Most of Apple’s software is proprietary. Some of it, though, is based on open-source projects. WebKit, which powers Safari, is an open-source project. Which means that Apple is not the only source of contributions to the code that powers Apple’s web browser. Indeed, the entire web development community can contribute WebKit code that can be integrated into the core of WebKit. Many (most?) other browser engines are similarly open-sourced.
Which led to the open-source consultancy Igalia creating an experiment called Open Prioritization, which let members of the community to crowdfund features they’d like to see added to prominent browser engines like WebKit, Chrome, and Firefox. (Igalia already did this work for paying clients, by the way—deep-pocketed companies that want a particular feature added to all the browser engines can, and do, pay developers to get it done. What was different here was the crowdfunding and crowdsourcing of the priority list.)
As Eric Meyer explains, implementing the
:focus-visible pseudoclass won the vote, the community supplied funds and Igalia matched, the work was done, and Apple’s WebKit team accepted the contribution. It just appeared in Apple’s latest Safari Technology Preview release.
Unfortunately, this led to some people in the web-development community to complain that Apple, the richest company in the world, was relying on crowdfunding in order to implement features in its web browser. Funny, right? Except, as Meyer writes:
The addition of :focus-visible to WebKit was lead by the community, done by Igalia, and contributed to WebKit without any involvement from Apple except in the sense of their reviewing patches and accepting the contributions. Many of us are mad at Apple for a lot of good reasons, but please don’t let the process of venting that anger tar the goals and achievements of Open Prioritization. The future browser-feature priority you save may be your own.
So let me decode this: Some people in the web development community have different priorities than Apple does. And it makes them grumpy. Because they think that there’s only one correct priority list—theirs. And when one of their priorities is crowdfunded into existence, because Apple had a different priority list, their reaction is not delight at finally getting a much-desired feature, but outrage. The issue isn’t the thing getting done, not really. It’s Apple choosing to not put its vast corporate resources behind their personal priority list.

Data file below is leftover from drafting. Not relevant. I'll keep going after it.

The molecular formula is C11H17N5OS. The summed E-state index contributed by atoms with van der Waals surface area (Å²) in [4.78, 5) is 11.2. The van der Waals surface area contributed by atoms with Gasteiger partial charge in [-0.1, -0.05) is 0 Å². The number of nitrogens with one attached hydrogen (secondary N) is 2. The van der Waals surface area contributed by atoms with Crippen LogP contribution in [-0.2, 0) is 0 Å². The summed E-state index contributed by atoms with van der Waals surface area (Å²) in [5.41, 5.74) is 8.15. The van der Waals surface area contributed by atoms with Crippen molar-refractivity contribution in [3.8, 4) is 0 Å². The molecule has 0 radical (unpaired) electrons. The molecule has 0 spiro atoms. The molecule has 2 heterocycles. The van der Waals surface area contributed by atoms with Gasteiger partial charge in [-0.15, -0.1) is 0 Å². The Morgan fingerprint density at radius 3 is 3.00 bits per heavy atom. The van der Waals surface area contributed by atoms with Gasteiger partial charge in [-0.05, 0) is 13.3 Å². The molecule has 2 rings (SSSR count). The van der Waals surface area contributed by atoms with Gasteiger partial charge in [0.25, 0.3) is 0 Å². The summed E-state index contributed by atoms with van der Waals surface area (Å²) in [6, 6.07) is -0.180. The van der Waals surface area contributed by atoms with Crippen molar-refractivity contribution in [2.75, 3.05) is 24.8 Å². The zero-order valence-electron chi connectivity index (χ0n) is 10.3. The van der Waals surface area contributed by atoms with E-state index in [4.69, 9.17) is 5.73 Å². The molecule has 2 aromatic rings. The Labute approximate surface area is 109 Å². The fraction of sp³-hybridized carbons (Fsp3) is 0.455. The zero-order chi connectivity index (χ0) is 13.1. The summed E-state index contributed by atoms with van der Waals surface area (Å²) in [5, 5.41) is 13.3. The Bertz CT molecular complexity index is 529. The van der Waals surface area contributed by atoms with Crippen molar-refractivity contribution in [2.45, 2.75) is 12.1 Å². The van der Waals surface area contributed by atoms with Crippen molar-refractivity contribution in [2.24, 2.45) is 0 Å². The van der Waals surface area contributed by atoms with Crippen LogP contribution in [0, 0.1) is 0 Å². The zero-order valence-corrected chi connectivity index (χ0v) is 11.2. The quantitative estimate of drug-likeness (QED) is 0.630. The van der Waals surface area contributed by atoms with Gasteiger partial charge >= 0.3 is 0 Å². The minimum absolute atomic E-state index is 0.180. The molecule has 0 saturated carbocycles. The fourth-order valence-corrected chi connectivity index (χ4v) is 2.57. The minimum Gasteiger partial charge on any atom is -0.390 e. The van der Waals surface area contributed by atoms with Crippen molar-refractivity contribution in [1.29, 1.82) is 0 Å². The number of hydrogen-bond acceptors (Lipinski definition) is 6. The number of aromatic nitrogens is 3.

This is also why I’m not getting into Apple’s funding levels and priorities for WebKit and the web. Yes, there is much Apple-the-company can be criticized about, and personally, I am one of the biggest fans browser-engine diversity ever had, but that is a different conversation. Even if you could somehow wave a magic wand and open all platforms everywhere to engine diversity, and simultaneously cause a thousand browsers to bloom, we would still have the same basic problem. Open Prioritization would still need to exist.
Or as Apple WebKit lead Maciej Stachowiak pointed out on Twitter:
WebKit is an open source project w/ many contributors. Igalia is one – they work on all the browser engines. They crowdfunded a feature, and included the other browsers in their crowdfunding. We didn’t ask them to do it, and can hardly ask them not to.
Their attempt to explore new funding models shouldn’t be taken as a pretext for cheap dunks on Apple.
That said, Apple is in fact looking to spend more on WebKit directly. If anyone sincerely wants to help with that, please help spread the word that we are hiring!
I sure wish I could crowdfund features that Apple doesn’t care about in my favorite apps and have Apple add them to its code base! But only in very particular circumstances—when there’s an open-source project at the core—can it happen. And yet when it happened in this case, the reaction in some quarters was to complain. Why am I not surprised?
—Linked by Jason Snell